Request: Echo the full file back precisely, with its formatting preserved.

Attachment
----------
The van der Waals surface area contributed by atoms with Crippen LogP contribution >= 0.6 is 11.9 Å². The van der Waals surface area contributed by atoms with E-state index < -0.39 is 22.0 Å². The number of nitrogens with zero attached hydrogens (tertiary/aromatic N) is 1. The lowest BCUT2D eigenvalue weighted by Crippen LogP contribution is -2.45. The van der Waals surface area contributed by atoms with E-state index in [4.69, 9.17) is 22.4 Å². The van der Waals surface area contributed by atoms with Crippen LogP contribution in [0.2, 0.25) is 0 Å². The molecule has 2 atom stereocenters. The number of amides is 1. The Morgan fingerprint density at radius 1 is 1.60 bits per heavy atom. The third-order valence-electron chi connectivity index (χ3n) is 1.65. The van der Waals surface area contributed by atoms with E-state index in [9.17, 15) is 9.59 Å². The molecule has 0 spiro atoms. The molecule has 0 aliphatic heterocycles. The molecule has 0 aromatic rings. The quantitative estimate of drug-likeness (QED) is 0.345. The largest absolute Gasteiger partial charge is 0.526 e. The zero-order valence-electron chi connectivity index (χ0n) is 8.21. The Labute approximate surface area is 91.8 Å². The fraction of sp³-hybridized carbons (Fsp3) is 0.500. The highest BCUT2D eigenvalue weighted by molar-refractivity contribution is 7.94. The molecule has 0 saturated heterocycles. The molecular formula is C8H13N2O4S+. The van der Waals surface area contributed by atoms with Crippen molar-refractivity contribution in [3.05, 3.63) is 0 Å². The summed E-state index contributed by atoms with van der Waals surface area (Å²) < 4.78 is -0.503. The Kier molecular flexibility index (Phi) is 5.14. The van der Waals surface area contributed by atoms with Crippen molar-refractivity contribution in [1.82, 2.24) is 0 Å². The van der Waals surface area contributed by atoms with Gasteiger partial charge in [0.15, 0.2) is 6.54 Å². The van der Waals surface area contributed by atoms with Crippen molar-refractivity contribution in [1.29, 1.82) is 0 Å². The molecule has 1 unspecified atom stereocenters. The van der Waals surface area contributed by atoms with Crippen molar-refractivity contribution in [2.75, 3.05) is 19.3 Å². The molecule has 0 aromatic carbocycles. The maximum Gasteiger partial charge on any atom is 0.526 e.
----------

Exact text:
The van der Waals surface area contributed by atoms with Crippen LogP contribution >= 0.6 is 11.9 Å². The van der Waals surface area contributed by atoms with E-state index < -0.39 is 22.0 Å². The number of nitrogens with zero attached hydrogens (tertiary/aromatic N) is 1. The lowest BCUT2D eigenvalue weighted by Crippen LogP contribution is -2.45. The van der Waals surface area contributed by atoms with E-state index in [4.69, 9.17) is 22.4 Å². The van der Waals surface area contributed by atoms with Crippen LogP contribution in [0.2, 0.25) is 0 Å². The molecule has 2 atom stereocenters. The number of amides is 1. The Morgan fingerprint density at radius 1 is 1.60 bits per heavy atom. The third-order valence-electron chi connectivity index (χ3n) is 1.65. The van der Waals surface area contributed by atoms with E-state index in [9.17, 15) is 9.59 Å². The molecule has 0 spiro atoms. The molecule has 0 aliphatic heterocycles. The molecule has 0 aromatic rings. The quantitative estimate of drug-likeness (QED) is 0.345. The largest absolute Gasteiger partial charge is 0.526 e. The zero-order valence-electron chi connectivity index (χ0n) is 8.21. The Labute approximate surface area is 91.8 Å². The fraction of sp³-hybridized carbons (Fsp3) is 0.500. The highest BCUT2D eigenvalue weighted by molar-refractivity contribution is 7.94. The molecule has 0 saturated heterocycles. The molecular formula is C8H13N2O4S+. The van der Waals surface area contributed by atoms with Crippen molar-refractivity contribution in [3.05, 3.63) is 0 Å². The summed E-state index contributed by atoms with van der Waals surface area (Å²) < 4.78 is -0.503. The Kier molecular flexibility index (Phi) is 5.14. The van der Waals surface area contributed by atoms with Crippen molar-refractivity contribution in [1.82, 2.24) is 0 Å². The van der Waals surface area contributed by atoms with Gasteiger partial charge in [0.15, 0.2) is 6.54 Å². The van der Waals surface area contributed by atoms with Crippen molar-refractivity contribution in [1.29, 1.82) is 0 Å². The molecule has 1 unspecified atom stereocenters. The van der Waals surface area contributed by atoms with Crippen molar-refractivity contribution in [2.75, 3.05) is 19.3 Å². The molecule has 0 aromatic carbocycles. The maximum Gasteiger partial charge on any atom is 0.526 e.